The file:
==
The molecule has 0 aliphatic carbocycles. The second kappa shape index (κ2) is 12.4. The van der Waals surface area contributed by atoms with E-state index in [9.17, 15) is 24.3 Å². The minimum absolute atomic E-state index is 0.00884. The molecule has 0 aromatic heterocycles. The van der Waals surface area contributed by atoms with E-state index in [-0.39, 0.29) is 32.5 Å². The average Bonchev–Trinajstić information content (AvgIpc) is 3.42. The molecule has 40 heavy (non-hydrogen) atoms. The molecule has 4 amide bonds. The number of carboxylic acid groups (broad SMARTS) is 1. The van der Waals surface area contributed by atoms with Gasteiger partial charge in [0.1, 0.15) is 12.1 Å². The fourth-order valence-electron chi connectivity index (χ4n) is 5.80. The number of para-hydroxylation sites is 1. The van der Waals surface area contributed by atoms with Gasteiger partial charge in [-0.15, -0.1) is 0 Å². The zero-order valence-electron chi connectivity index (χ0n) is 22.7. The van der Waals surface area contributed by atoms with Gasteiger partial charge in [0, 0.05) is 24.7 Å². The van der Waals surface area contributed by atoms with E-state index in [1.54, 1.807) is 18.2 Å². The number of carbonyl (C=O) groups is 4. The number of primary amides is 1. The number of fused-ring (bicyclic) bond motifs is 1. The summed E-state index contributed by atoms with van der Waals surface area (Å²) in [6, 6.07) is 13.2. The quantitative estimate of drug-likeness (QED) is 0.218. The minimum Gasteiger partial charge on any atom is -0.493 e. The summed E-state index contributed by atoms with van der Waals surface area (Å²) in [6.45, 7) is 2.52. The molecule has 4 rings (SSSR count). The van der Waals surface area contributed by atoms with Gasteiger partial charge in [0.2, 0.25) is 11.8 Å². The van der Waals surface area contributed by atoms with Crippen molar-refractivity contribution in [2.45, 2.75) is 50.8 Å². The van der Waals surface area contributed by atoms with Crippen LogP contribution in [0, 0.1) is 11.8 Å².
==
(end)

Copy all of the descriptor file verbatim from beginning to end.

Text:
The molecule has 0 aliphatic carbocycles. The second kappa shape index (κ2) is 12.4. The van der Waals surface area contributed by atoms with E-state index in [9.17, 15) is 24.3 Å². The minimum absolute atomic E-state index is 0.00884. The molecule has 0 aromatic heterocycles. The van der Waals surface area contributed by atoms with E-state index in [-0.39, 0.29) is 32.5 Å². The average Bonchev–Trinajstić information content (AvgIpc) is 3.42. The molecule has 40 heavy (non-hydrogen) atoms. The molecule has 4 amide bonds. The number of carboxylic acid groups (broad SMARTS) is 1. The van der Waals surface area contributed by atoms with Gasteiger partial charge in [0.1, 0.15) is 12.1 Å². The fourth-order valence-electron chi connectivity index (χ4n) is 5.80. The number of para-hydroxylation sites is 1. The van der Waals surface area contributed by atoms with Gasteiger partial charge in [-0.15, -0.1) is 0 Å². The zero-order valence-electron chi connectivity index (χ0n) is 22.7. The van der Waals surface area contributed by atoms with Gasteiger partial charge in [0, 0.05) is 24.7 Å². The van der Waals surface area contributed by atoms with E-state index in [1.54, 1.807) is 18.2 Å². The number of carbonyl (C=O) groups is 4. The number of primary amides is 1. The number of fused-ring (bicyclic) bond motifs is 1. The summed E-state index contributed by atoms with van der Waals surface area (Å²) in [6, 6.07) is 13.2. The quantitative estimate of drug-likeness (QED) is 0.218. The minimum Gasteiger partial charge on any atom is -0.493 e. The summed E-state index contributed by atoms with van der Waals surface area (Å²) in [6.45, 7) is 2.52. The molecule has 4 rings (SSSR count). The van der Waals surface area contributed by atoms with Gasteiger partial charge in [0.2, 0.25) is 11.8 Å². The van der Waals surface area contributed by atoms with Crippen molar-refractivity contribution in [2.45, 2.75) is 50.8 Å². The van der Waals surface area contributed by atoms with Crippen LogP contribution in [0, 0.1) is 11.8 Å².